A 401(k) isn’t a defined-benefit plan like corporate pensions. A worker gets out of a 401(k) only what he puts into it, plus a possible employer match. Money comes out of his paycheck, pre-tax, to be invested – typically in mutual funds. For most middle-class workers, it may be their best chance to invest in stocks, bonds and other securities and benefit from rising markets and compound interest.

4. You Can Preserve Your Job Flexibility

There’s the possibility of borrowing money from a 401(k) plan rather than withdrawing it. First, you must be enrolled in a plan that allows borrowing. The IRS says you can borrow up to 50% of your vested account balance, or $50,000 total – whichever amount is less.

The loan term typically is five years. If you don’t pay it back within five years, you’ll have to pay income tax on the account balance, and if you’re younger than 59 1/2, a 10% penalty. Keep in mind, your plan might not allow you to make new contributions while you’re paying back the loan.

If you change jobs or lose your job while the loan is in effect, you’ll have to pay it all back within a certain grace period or get hit with the taxes and penalty. Depending on your financial situation, you might have to pass up a good job to avoid the costs of paying off that loan right away.

As long as you can pay back what you’ve borrowed, short-term personal loans don’t place that type of restriction on their borrowers.

5. You’ll Avoid Forming a Habit

People who’ve borrowed from their 401(k) once are more likely to borrow against it again, according to a Fidelity study of more than 180,000 borrowers. “They find it’s probably easier than going to the bank to get a loan, so it becomes a bad habit,” says Jeanne Thompson, Fidelity’s former Vice President of Market Insights.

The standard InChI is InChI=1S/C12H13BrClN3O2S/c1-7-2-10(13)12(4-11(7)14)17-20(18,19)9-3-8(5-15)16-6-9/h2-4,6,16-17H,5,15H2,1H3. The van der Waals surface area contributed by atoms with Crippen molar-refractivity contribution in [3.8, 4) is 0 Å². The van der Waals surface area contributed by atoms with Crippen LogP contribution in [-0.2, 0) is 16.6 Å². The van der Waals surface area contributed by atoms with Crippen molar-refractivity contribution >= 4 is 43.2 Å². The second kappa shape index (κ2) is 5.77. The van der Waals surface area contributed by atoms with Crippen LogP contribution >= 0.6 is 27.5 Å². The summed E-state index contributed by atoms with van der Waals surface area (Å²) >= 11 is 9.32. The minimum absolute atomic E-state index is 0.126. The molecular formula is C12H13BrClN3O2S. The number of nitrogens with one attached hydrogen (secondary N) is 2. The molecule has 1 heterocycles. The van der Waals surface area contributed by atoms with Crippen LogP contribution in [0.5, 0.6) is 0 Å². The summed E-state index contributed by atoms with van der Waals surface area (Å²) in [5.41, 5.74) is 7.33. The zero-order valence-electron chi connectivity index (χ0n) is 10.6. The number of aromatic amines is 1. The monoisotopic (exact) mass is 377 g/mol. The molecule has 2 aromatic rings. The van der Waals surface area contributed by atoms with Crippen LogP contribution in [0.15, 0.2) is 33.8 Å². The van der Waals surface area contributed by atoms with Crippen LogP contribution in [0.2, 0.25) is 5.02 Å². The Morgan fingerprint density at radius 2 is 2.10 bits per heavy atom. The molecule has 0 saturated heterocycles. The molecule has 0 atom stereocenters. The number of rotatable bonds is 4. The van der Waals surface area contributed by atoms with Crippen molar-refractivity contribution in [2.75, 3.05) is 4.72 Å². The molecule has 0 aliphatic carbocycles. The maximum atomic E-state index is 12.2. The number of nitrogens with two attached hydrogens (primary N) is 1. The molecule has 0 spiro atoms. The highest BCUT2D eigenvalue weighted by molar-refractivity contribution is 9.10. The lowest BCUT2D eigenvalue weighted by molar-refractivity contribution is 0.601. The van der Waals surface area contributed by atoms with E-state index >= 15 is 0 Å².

You can avoid credit checks, application processes, underwriting and the approval period. The money is already yours, the interest rates tend to be low, and you’re paying the interest to yourself. But because of the potential for penalties and taxes, falling into the trap of considering your investment accounts “easy money” can be costly in the long run.

Why Is it Better to Use a Short-Term Loan?

While it may not seem immediately easier, borrowing might serve as the smarter option for fast cash when you need it. You will have to pay interest on the loan, but you won’t miss out on any earned interest in your retirement plan. The long-term financial impact will most likely be less damaging.

While retirement savings are easily accessible funds and it’s your money, it’s money that you’re saving for later – so keep it there. Failing to maximize 401(k) benefits might be the biggest mistake the average person can make in their personal finances.

Instead, form a healthier habit that’ll help you preserve the money you’ve been putting away for retirement, and create new wealth opportunities for yourself right now. Though it may be more work to secure a short-term personal loan, it could leave you in better financial health, while allowing you to stay on track to accomplish your retirement goals.

You have options. You can make it. Take advantage of what’s out there and choose what’s right for you.


This blog is for informational purposes only. Best Egg does not give or solicit investment advice.

For more information about retirement accounts visit IRS.gov. For interest calculators and other financial planning tools, visit Investor.gov.